HLA Class I protein expression in the human placenta

A Blaschitz, H Hutter, G Dohr
Early Pregnancy: Biology and Medicine 2001, 5 (1): 67-9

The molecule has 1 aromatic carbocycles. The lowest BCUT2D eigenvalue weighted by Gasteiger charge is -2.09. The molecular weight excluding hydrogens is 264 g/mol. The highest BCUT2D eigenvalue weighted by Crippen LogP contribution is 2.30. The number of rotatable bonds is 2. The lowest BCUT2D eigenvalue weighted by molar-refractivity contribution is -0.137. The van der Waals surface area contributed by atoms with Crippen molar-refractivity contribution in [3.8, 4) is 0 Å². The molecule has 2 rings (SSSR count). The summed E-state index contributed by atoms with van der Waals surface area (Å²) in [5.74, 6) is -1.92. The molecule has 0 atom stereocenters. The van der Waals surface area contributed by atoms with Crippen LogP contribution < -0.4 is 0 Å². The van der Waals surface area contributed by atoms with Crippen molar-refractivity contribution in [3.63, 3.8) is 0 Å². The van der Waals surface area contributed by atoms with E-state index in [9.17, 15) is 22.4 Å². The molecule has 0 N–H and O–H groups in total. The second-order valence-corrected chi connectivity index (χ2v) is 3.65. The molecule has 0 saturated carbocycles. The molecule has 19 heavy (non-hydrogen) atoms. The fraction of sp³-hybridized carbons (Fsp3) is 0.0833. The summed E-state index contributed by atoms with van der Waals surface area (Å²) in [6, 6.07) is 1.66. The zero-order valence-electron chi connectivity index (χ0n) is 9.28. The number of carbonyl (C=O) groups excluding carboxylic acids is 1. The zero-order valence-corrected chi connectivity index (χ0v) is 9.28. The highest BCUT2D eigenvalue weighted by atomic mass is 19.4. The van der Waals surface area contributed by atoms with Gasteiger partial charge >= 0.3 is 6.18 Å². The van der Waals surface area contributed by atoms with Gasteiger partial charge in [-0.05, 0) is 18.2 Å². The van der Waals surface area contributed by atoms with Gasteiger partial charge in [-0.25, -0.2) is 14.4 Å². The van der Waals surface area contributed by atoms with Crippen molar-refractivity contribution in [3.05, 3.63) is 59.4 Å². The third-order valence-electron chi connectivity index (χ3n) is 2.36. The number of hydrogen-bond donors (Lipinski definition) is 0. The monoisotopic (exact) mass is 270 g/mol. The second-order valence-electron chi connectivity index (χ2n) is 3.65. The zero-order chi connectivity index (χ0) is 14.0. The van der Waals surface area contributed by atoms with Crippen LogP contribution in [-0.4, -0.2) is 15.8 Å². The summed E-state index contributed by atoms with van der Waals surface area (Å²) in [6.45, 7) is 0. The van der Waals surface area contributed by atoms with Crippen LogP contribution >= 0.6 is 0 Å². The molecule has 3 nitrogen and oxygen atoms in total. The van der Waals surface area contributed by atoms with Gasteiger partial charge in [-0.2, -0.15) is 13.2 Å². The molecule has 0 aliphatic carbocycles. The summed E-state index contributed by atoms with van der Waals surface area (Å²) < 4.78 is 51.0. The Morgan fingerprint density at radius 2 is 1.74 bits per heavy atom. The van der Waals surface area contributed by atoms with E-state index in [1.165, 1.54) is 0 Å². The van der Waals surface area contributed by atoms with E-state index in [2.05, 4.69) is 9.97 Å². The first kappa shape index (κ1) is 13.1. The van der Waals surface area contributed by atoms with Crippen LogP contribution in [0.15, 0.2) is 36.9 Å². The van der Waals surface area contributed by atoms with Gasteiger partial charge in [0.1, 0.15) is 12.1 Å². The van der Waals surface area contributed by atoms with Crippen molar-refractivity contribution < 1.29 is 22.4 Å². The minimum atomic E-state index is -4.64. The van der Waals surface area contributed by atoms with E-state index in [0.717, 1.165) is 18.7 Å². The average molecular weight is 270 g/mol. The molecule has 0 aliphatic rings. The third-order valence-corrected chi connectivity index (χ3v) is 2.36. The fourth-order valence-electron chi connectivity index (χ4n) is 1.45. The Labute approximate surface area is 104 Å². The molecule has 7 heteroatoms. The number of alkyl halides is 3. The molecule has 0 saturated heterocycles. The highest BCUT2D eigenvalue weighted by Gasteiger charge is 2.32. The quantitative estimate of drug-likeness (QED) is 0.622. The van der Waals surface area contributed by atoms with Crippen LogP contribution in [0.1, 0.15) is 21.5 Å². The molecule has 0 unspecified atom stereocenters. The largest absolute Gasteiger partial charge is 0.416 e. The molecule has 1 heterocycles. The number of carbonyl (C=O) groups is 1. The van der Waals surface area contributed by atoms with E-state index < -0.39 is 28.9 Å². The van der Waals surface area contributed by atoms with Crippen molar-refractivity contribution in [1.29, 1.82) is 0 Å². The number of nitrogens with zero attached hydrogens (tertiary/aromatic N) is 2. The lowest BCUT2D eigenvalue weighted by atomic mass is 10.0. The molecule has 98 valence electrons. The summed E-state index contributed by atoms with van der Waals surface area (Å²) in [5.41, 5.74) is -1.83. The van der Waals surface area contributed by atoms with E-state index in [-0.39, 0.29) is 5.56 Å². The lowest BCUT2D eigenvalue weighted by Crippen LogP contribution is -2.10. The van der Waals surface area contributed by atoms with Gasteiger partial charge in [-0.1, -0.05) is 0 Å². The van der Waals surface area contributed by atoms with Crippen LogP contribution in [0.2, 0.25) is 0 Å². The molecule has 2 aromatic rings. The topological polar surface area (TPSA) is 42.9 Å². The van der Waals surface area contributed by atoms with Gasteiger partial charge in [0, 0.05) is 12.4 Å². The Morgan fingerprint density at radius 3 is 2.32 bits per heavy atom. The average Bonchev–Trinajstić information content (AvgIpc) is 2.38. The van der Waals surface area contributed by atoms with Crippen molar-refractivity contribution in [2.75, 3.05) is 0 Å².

The maternal tolerance to the semiallogeneic fetus is still a central theme in reproductive immunology. During placentation, fetally-derived, genetically dissimilar tissue and cells come into close contact with maternal tissue and cells, thus forming the so-called feto-maternal interface. The most extensive contact between fetally-derived and maternal blood cells is formed by the villous trophoblastic barrier, where the syncytiotrophoblast surface permanently floats in maternal blood. Further contact is made by some extravillous cytotrophoblast cells, either located at villous tips, in so-called cell islands, or the endovascular trophoblast population within the uteroplacental spiral arteries. The third contact zone is the so-called junctional zone within the decidua where the invading extravillous trophoblast cells encounter all maternal tissue leukocytes, which are mainly NK cells, macrophages and T cells; this junctional zone extends at the edge of the placenta to the amnio-chorionic membranes where the chorionic laeve trophoblast has intimate contact with decidua tissue. It is worth mentioning that evidence has shown that even in healthy pregnancies fetal and maternal lymphoid cells are able to transgress the trophoblastic barrier, which, anatomically, seems completely impermeable. Because of this intimate contact of foreign cells to the foreign immune system it is important to define the antigenic status of the placental cells, in particular with respect to antigens of the Major Histocompatibility complex. The role of the highly polymorphic classical class I molecules HLA -A, -B, -C, which are expressed on almost all somatic cells, is the induction of a specific immune response by presenting peptide antigens to T cells. In contrast, the non-classical HLA class I molecules HLA-G and HLA-E are thought to be involved in the induction of immune tolerance by acting as ligands for inhibitory receptors present on NK cells and macrophages. The non-classical HLA-E is also expressed ubiquitously, but HLA-G expression is characterized by a unique tissue expression mainly in the human placenta. A further feature of HLA-G is that its mRNA has undergone alternative splicing, resulting in at least 6 different isoforms, encoding different proteins: 4 membrane-bound and 2 soluble forms, which could simultaneously maintain different functions depending on their molecular structure. In our immunohistochemical study we investigated the expression of classical and non-classical HLA class I proteins in human placenta using various mAbs, which were kindly provided by the groups of A. Ziegler, D. Geraghty, O. Genbacev, MT. McMaster, A. King, YW. Loke and Ph. Le Bouteiller. For HLA-A,-B detection we used the antibody LA45; for detection of HLA-C,-B mAbs Tü149 and HC10. HLA-C expression alone was detected with mAb L31. HLA-G expression was studied using antibodies 4H84, G233, 87G, 16G1 and BFL.1. For HLA-E staining we used antibodies DT9 and V16. The classical HLA class I proteins are expressed in all non-trophoblastic cells including the fetal and maternal cells. Comparison of HLA-A and HLA-B staining intensities within the villous stroma indicates that during first trimester of pregnancy the fetal HLA-B proteins are expressed before HLA-A appears. Among the trophoblast populations, the syncytiotrophoblast does not show any HLA class I staining, but the extravillous cells express high amounts of HLA-G together with HLA-C. King and co-workers have shown recently, using methods other than immunohistochemistry, that first trimester extravillous trophoblast cells are also likely to express HLA-E. By contrast we did not detect HLA-E in any trophoblasts with antibodies DT9 and V16. There is still an ongoing and also controversial discussion about which kinds of cells in the placenta, other than extravillous trophoblast, express which kind of the HLA-G isoforms. Depending on the antibodies and the different immunohistochemical techniques used, different results have been described: Antibody 16G1 specific for soluble HLA-G labels syncytiotrophoblast, antibody BFL.1 endothelial cells of chorionic fetal blood vessels and antibody 87G Hofbauer cells. All these HLA-G labelings, apart from extravillous trophoblasts, are in complete contrast to the reaction pattern (merely extravillous trophoblast) given by antibody 4H84, which recognizes all HLA-G isoforms -including the soluble ones- through an epitope located on the a 1-domain of HLA-G. Future studies employing isoform-specific antibodies, which are not yet available for all of the possible isoforms, will elucidate the function and expression pattern of HLA-G in the human placenta.

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